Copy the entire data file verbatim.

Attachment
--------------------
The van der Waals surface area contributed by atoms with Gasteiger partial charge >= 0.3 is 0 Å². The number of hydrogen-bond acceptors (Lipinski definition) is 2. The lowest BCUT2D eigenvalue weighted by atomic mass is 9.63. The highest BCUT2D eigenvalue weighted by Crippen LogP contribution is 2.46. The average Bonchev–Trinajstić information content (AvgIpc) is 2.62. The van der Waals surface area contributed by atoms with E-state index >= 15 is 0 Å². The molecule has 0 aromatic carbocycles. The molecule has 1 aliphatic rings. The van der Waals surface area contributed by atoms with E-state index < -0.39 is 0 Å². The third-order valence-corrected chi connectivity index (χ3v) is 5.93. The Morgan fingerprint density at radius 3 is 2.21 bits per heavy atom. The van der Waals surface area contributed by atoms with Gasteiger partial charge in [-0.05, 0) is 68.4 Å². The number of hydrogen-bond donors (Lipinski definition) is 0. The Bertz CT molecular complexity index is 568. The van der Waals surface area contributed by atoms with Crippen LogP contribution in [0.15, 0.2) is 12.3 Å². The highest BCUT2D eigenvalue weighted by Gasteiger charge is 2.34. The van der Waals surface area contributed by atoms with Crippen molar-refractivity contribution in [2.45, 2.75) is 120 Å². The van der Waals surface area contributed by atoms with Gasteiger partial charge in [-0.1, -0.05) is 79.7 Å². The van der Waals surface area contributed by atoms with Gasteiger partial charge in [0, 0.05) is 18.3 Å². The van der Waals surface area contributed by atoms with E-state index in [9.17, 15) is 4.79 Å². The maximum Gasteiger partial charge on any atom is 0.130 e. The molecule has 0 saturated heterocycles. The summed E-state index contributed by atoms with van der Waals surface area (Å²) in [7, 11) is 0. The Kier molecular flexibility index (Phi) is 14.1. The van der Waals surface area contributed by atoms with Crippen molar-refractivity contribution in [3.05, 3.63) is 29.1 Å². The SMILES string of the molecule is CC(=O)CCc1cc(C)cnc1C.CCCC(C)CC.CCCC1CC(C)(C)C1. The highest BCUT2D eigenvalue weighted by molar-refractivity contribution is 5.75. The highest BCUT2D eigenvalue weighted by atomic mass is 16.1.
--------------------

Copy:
The van der Waals surface area contributed by atoms with Gasteiger partial charge >= 0.3 is 0 Å². The number of hydrogen-bond acceptors (Lipinski definition) is 2. The lowest BCUT2D eigenvalue weighted by atomic mass is 9.63. The highest BCUT2D eigenvalue weighted by Crippen LogP contribution is 2.46. The average Bonchev–Trinajstić information content (AvgIpc) is 2.62. The van der Waals surface area contributed by atoms with E-state index >= 15 is 0 Å². The molecule has 0 aromatic carbocycles. The molecule has 1 aliphatic rings. The van der Waals surface area contributed by atoms with E-state index < -0.39 is 0 Å². The third-order valence-corrected chi connectivity index (χ3v) is 5.93. The Morgan fingerprint density at radius 3 is 2.21 bits per heavy atom. The van der Waals surface area contributed by atoms with Gasteiger partial charge in [-0.05, 0) is 68.4 Å². The number of hydrogen-bond donors (Lipinski definition) is 0. The Bertz CT molecular complexity index is 568. The van der Waals surface area contributed by atoms with Crippen LogP contribution in [0.15, 0.2) is 12.3 Å². The highest BCUT2D eigenvalue weighted by Gasteiger charge is 2.34. The van der Waals surface area contributed by atoms with Crippen molar-refractivity contribution in [2.45, 2.75) is 120 Å². The van der Waals surface area contributed by atoms with Gasteiger partial charge in [-0.1, -0.05) is 79.7 Å². The van der Waals surface area contributed by atoms with Gasteiger partial charge in [0, 0.05) is 18.3 Å². The van der Waals surface area contributed by atoms with E-state index in [9.17, 15) is 4.79 Å². The maximum Gasteiger partial charge on any atom is 0.130 e. The molecule has 0 saturated heterocycles. The summed E-state index contributed by atoms with van der Waals surface area (Å²) in [7, 11) is 0. The Kier molecular flexibility index (Phi) is 14.1. The van der Waals surface area contributed by atoms with Crippen molar-refractivity contribution in [3.05, 3.63) is 29.1 Å². The SMILES string of the molecule is CC(=O)CCc1cc(C)cnc1C.CCCC(C)CC.CCCC1CC(C)(C)C1. The highest BCUT2D eigenvalue weighted by molar-refractivity contribution is 5.75. The highest BCUT2D eigenvalue weighted by atomic mass is 16.1.